Mocking of Quran rallies brings killing

Mocking of Quran rallies brings killing

Mocking of Quran rallies brings killing

Afghan demonstrators shout anti-US slogans during a protest in Helmand. AFP photo

A suicide car bomber killed nine people yesterday in an attack on a military airport in eastern Afghanistan, the latest bloodshed since copies of the Quran were burned at a NATO base last week. As the tension intensifies, France, Germany and the U.N. said they would pull out staff from Afghan institutions, following NATO and Britain.

There was no official indication the explosion at the gates of Jalalabad airport was linked to the deadly protests, but the Taliban claimed responsibility for the attack as “revenge” for the burnings. About 40 people have been killed in protests and related attacks since the incident became known Feb. 21.

The U.S. ambassador said the United States should resist the urge to pull troops out of Afghanistan ahead of schedule. “Tensions are running very high here. I think we need to let things calm down, return to a more normal atmosphere, and then get on with business,” Ambassador Ryan Crocker told CNN. “This is not the time to decide that we are done here. We have got to redouble our efforts. We’ve got to create a situation that al-Qaeda is not coming back,” he said. Meanwhile, Afghanistan’s defense and interior ministers have canceled a visit to Washington next week to concentrate on addressing security concerns back home, the Pentagon said Feb. 26.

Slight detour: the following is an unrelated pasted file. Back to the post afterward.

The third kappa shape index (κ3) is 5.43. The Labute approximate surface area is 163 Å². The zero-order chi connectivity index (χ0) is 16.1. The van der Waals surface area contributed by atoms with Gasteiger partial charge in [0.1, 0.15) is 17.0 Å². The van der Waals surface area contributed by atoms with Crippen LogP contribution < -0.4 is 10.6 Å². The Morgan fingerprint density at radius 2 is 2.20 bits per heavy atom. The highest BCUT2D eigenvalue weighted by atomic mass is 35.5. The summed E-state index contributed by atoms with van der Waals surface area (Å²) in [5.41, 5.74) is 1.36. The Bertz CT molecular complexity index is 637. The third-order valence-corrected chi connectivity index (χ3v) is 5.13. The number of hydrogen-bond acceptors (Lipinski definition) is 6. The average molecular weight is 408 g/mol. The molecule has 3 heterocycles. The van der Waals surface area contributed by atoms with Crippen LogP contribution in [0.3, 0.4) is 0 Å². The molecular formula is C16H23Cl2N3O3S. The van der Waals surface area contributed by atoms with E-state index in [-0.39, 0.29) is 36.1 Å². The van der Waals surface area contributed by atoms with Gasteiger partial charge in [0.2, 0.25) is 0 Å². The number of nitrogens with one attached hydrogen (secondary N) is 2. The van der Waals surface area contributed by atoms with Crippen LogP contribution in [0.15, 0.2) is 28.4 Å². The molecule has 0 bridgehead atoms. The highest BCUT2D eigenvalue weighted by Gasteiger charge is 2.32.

Precautionary measure

France and Germany said the withdrawal of experts and staff from Afghan ministries was prompted by safety concerns after Feb. 25’s slaying of two U.S. advisors at the Afghan Interior Ministry. The decision was a “reasonable precautionary measure,” German Cooperation Minister Dirk Niebel said although he stressed Germany would stick to the commitments made in the Afghan conflict. The French Foreign Ministry said in a statement the measure would be rescinded as soon as “conditions permitted.” The French and German move is similar to steps taken Feb. 25 by NATO and Britain.

The United Nations has also made a similar decision. The U.N. said in a statement issued yesterday that the evacuation in the northern town of Kunduz was temporary and staffers would be relocated elsewhere in Afghanistan until the organization was sure the office could operate in safety. Upon questioning, the Turkish Foreign Ministry told the Daily News on Feb. 26 that Turkey was not considering withdrawing any of its staff from Afghanistan.

Compiled from Reuters, AFP and AP stories by the Daily News staff.